4. Promise of Transformation


Isa 1:18 Come now, let us reason together,” says the LORD. “Though your sins are like scarlet, they shall be as white as snow; though they are red as crimson, they shall be like wool

I have lived long enough to have heard a variety of sermons interpreting this verse in a variety of ways. However, I am going to argue as logically as possible to obtain the simplest possible understanding of its meaning. It starts with the Lord’s invitation to talk out their situation. Very often when we are not in a good place we hide away from the Lord and from other people, just like Adam and Eve did (Gen 3:8), but the Lord takes the initiative, as He so often does, and invites us to talk. It is when we talk that we can come to a place of fresh understanding. The communications slogan, “It’s good to talk,” really does apply when you are hiding away, cowed by the enemy into believing lies about yourself and about God. We also hide away when we feel we will be condemned for our sin, but the Lord’s intent is very different.

He brings two contrasting pictures. The first is of their sin which He describes as scarlet or crimson. The second is the Lord’s intended outcome, what He intends to do with their sin, and their end outcome is simply described as white as snow or as wool, which is also white. Now whatever clever applications we try and see in this, I would simply suggest that this is a picture of total transformation. One minute their sins are like a bright red colour, the next they are pure white. This is a complete transformation. Let’s just see it like that!

Now of course we do tend to use the expression, “Pure as the driven snow” and the whiteness described does suggest purity. What is there to suggest our understanding is correct? Well the first part of the chapter is clearly a negative assessment of Israel’s state and so the next verse comes as a complete surprise in the light of those earlier negatives: If you are willing and obedient, you will eat the best from the land.” (1:19). The Lord never blesses sin and so this offer of goodness must accompany the picture of complete transformation. What is it that will bring this transformation? Willingness and obedience! The matter is in their own hands. The Lord intends them good (as He always does), but it is only their sin which stops that happening. Now we shouldn’t see this as some magic formula or even as a means to criticise the Lord. There are those somewhat unthinking people who speak negatively of the Lord in these sort of situations. Look, they say, He just looking for an opportunity to judge them. How silly is that! It is exactly the opposite; He is looking for an opportunity to bless them but their foolish behaviour prevents that.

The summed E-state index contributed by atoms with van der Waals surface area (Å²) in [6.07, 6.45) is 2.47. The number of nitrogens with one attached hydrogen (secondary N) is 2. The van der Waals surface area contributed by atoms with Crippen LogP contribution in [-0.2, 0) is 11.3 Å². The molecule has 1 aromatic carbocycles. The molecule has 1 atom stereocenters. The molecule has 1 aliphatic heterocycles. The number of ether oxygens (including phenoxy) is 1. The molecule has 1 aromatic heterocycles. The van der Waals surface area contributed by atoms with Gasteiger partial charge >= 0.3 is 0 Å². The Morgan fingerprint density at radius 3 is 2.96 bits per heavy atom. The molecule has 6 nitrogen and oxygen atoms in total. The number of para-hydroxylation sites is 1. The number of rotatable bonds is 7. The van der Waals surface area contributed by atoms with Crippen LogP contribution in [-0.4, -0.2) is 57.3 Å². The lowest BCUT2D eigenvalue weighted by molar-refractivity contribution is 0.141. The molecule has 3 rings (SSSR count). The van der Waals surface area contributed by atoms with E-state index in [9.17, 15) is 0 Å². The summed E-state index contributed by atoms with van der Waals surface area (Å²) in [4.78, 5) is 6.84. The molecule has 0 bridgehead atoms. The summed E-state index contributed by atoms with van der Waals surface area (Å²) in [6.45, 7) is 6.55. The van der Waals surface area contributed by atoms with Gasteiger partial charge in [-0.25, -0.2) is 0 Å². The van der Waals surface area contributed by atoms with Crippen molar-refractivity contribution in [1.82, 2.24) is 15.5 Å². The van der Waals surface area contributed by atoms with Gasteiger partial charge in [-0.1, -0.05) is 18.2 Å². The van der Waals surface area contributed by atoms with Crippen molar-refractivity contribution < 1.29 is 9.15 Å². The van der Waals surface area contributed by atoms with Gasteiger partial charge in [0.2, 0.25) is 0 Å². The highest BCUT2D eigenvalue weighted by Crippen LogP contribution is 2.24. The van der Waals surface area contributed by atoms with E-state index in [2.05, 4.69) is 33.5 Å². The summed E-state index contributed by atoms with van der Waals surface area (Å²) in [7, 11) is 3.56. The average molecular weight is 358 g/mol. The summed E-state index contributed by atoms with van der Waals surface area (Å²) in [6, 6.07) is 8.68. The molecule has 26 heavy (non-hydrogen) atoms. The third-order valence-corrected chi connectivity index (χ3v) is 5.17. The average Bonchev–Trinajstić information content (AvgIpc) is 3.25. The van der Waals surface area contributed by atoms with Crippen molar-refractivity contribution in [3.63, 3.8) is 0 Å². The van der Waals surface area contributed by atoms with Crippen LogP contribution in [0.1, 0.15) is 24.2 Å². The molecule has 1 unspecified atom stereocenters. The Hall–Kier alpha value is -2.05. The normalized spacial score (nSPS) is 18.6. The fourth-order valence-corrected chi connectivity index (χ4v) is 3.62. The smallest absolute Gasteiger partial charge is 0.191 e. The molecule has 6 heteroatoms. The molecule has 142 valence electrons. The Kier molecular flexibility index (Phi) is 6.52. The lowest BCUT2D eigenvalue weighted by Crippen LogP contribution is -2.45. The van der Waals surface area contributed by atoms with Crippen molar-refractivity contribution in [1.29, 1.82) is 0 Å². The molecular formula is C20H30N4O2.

Now it is not that the Lord is inadequate and cannot bless people, but if they are harming themselves and He won’t force their wills, then it is only going to be bad coming into their lives because they are bringing it on themselves. Consider the godless person who lives a completely promiscuous life, say. This person just happens to express their godlessness in promiscuity. It could have been in a number of ways, but they chose to be promiscuous – and then they caught a sexually transmitted disease. If I jump from an upper storey window I am going to seriously hurt myself. I can’t blame God for not catching me. He would have been speaking to me previously encouraging me not to jump. Thereafter He respects my free will and allows me to make sovereign choices – as harmful as they may be. To talk about Him blessing me when I am having to live with the consequences of my sovereign choices is just plain silly. Remember the willful child I used as an example in the previous meditation? Away from the family home they cannot receive all the goodness of the home. Like the prodigal son in Jesus’ parable he ends up eating with the pigs (Lk 15:16). We really have to take responsibility for our own actions and realise that we reap what we sow (Gal 6:7).

One side of the coin is the blessing the Lord offers us, by living in accordance with His design-laws, so that he can add blessing to us. The other side of the coin, as we have seen, are things going wrong, “but if you resist and rebel, you will be devoured by the sword.” (1:20). Why? Is this the Lord being nasty or is it a natural outworking? I suggest first the latter. If they disregard the Lord, then they will be spiritually, morally, socially and militarily weak, and being weak they will become a prey to the surrounding nations. Now the Lord isn’t being ‘nasty’ but sometimes He does bring discipline by either stepping back and allowing the neighbours to invade Israel, or even at times provokes them to invade, but it is always with the intent of turning Israel around and back to the place of blessing. The father who refuses to bail his child is allowing them to feel the full weight of the Law to help them come to their senses. The mother who allows her children to hurt themselves by way of the learning process (without serious danger) is allowing them to learn that we reap what we sow, dangerous things cause harm and are to be avoided. The society that overprotects erodes personal responsibility and we are poorer for it.

These are the lessons that the wise parent knows the child needs to learn, and God is the wisest of all parents! Thus we will find again and again, when Israel stray they get into trouble, but that is how life is in a Fallen World, and this no way detracts from God’s love that will always be there working to bring good to us out of every situation (Rom 8:28). Let’s learn the lessons.